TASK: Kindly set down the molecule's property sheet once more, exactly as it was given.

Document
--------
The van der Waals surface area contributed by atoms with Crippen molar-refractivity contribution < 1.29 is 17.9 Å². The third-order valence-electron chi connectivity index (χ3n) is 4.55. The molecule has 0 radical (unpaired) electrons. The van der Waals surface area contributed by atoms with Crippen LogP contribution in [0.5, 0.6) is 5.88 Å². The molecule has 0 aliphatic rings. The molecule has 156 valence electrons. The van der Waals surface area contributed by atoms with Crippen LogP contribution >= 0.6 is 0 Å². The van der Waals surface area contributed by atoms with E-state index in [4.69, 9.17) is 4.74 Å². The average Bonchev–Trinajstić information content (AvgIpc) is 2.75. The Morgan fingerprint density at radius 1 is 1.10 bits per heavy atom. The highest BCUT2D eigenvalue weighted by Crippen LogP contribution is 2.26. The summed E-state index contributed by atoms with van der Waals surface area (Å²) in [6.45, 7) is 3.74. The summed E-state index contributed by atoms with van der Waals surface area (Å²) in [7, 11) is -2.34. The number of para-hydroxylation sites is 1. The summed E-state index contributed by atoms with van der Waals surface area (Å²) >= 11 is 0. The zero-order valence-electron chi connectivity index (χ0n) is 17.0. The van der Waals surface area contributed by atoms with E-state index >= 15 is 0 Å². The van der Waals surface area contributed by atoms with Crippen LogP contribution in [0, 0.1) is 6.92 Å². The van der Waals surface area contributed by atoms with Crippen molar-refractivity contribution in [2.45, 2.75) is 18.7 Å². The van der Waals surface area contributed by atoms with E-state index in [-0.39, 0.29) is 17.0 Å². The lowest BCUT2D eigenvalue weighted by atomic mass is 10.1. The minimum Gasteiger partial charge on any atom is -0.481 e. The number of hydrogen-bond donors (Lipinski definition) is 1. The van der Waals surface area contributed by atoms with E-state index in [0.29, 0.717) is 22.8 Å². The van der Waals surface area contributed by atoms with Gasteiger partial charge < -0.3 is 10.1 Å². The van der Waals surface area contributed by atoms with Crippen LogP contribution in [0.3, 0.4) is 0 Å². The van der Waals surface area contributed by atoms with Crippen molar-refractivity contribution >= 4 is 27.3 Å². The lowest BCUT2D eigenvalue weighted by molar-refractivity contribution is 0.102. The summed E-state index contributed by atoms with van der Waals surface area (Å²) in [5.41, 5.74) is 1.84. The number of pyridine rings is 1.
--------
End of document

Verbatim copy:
The van der Waals surface area contributed by atoms with Crippen molar-refractivity contribution < 1.29 is 17.9 Å². The third-order valence-electron chi connectivity index (χ3n) is 4.55. The molecule has 0 radical (unpaired) electrons. The van der Waals surface area contributed by atoms with Crippen LogP contribution in [0.5, 0.6) is 5.88 Å². The molecule has 0 aliphatic rings. The molecule has 156 valence electrons. The van der Waals surface area contributed by atoms with Crippen LogP contribution >= 0.6 is 0 Å². The van der Waals surface area contributed by atoms with E-state index in [4.69, 9.17) is 4.74 Å². The average Bonchev–Trinajstić information content (AvgIpc) is 2.75. The Morgan fingerprint density at radius 1 is 1.10 bits per heavy atom. The highest BCUT2D eigenvalue weighted by Crippen LogP contribution is 2.26. The summed E-state index contributed by atoms with van der Waals surface area (Å²) in [6.45, 7) is 3.74. The summed E-state index contributed by atoms with van der Waals surface area (Å²) in [7, 11) is -2.34. The number of para-hydroxylation sites is 1. The summed E-state index contributed by atoms with van der Waals surface area (Å²) >= 11 is 0. The zero-order valence-electron chi connectivity index (χ0n) is 17.0. The van der Waals surface area contributed by atoms with E-state index >= 15 is 0 Å². The van der Waals surface area contributed by atoms with Crippen LogP contribution in [0, 0.1) is 6.92 Å². The van der Waals surface area contributed by atoms with Crippen molar-refractivity contribution in [2.45, 2.75) is 18.7 Å². The van der Waals surface area contributed by atoms with E-state index in [-0.39, 0.29) is 17.0 Å². The lowest BCUT2D eigenvalue weighted by atomic mass is 10.1. The minimum Gasteiger partial charge on any atom is -0.481 e. The number of hydrogen-bond donors (Lipinski definition) is 1. The van der Waals surface area contributed by atoms with E-state index in [0.29, 0.717) is 22.8 Å². The van der Waals surface area contributed by atoms with Gasteiger partial charge < -0.3 is 10.1 Å². The van der Waals surface area contributed by atoms with Crippen LogP contribution in [0.3, 0.4) is 0 Å². The van der Waals surface area contributed by atoms with Crippen molar-refractivity contribution >= 4 is 27.3 Å². The lowest BCUT2D eigenvalue weighted by molar-refractivity contribution is 0.102. The summed E-state index contributed by atoms with van der Waals surface area (Å²) in [5.41, 5.74) is 1.84. The number of pyridine rings is 1.